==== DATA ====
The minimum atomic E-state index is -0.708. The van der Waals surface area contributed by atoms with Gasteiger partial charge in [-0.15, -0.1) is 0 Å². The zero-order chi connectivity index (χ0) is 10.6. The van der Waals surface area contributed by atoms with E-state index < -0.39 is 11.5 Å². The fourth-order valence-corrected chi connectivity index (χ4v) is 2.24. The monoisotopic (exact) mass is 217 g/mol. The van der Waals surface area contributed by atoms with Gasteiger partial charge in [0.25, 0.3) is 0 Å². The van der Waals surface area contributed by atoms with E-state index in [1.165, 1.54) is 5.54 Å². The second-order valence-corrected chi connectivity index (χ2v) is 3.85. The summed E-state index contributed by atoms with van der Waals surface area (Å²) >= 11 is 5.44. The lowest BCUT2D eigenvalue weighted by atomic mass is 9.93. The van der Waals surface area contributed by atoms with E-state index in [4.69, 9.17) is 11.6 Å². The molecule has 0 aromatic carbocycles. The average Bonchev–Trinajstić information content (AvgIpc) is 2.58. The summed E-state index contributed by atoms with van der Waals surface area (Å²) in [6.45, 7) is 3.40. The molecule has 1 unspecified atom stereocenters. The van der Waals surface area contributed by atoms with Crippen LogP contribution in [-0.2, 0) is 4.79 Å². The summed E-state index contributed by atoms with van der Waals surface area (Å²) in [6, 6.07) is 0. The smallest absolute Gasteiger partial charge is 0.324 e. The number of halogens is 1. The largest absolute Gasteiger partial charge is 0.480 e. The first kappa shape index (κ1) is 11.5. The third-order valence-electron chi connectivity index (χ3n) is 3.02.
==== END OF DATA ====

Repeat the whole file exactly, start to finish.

The minimum atomic E-state index is -0.708. The van der Waals surface area contributed by atoms with Gasteiger partial charge in [-0.15, -0.1) is 0 Å². The zero-order chi connectivity index (χ0) is 10.6. The van der Waals surface area contributed by atoms with E-state index < -0.39 is 11.5 Å². The fourth-order valence-corrected chi connectivity index (χ4v) is 2.24. The monoisotopic (exact) mass is 217 g/mol. The van der Waals surface area contributed by atoms with Gasteiger partial charge in [0.25, 0.3) is 0 Å². The van der Waals surface area contributed by atoms with E-state index in [1.165, 1.54) is 5.54 Å². The second-order valence-corrected chi connectivity index (χ2v) is 3.85. The summed E-state index contributed by atoms with van der Waals surface area (Å²) >= 11 is 5.44. The lowest BCUT2D eigenvalue weighted by atomic mass is 9.93. The van der Waals surface area contributed by atoms with E-state index in [4.69, 9.17) is 11.6 Å². The molecule has 0 aromatic carbocycles. The average Bonchev–Trinajstić information content (AvgIpc) is 2.58. The summed E-state index contributed by atoms with van der Waals surface area (Å²) in [6.45, 7) is 3.40. The molecule has 1 unspecified atom stereocenters. The van der Waals surface area contributed by atoms with Crippen LogP contribution in [-0.2, 0) is 4.79 Å². The summed E-state index contributed by atoms with van der Waals surface area (Å²) in [6, 6.07) is 0. The smallest absolute Gasteiger partial charge is 0.324 e. The number of halogens is 1. The largest absolute Gasteiger partial charge is 0.480 e. The first kappa shape index (κ1) is 11.5. The third-order valence-electron chi connectivity index (χ3n) is 3.02.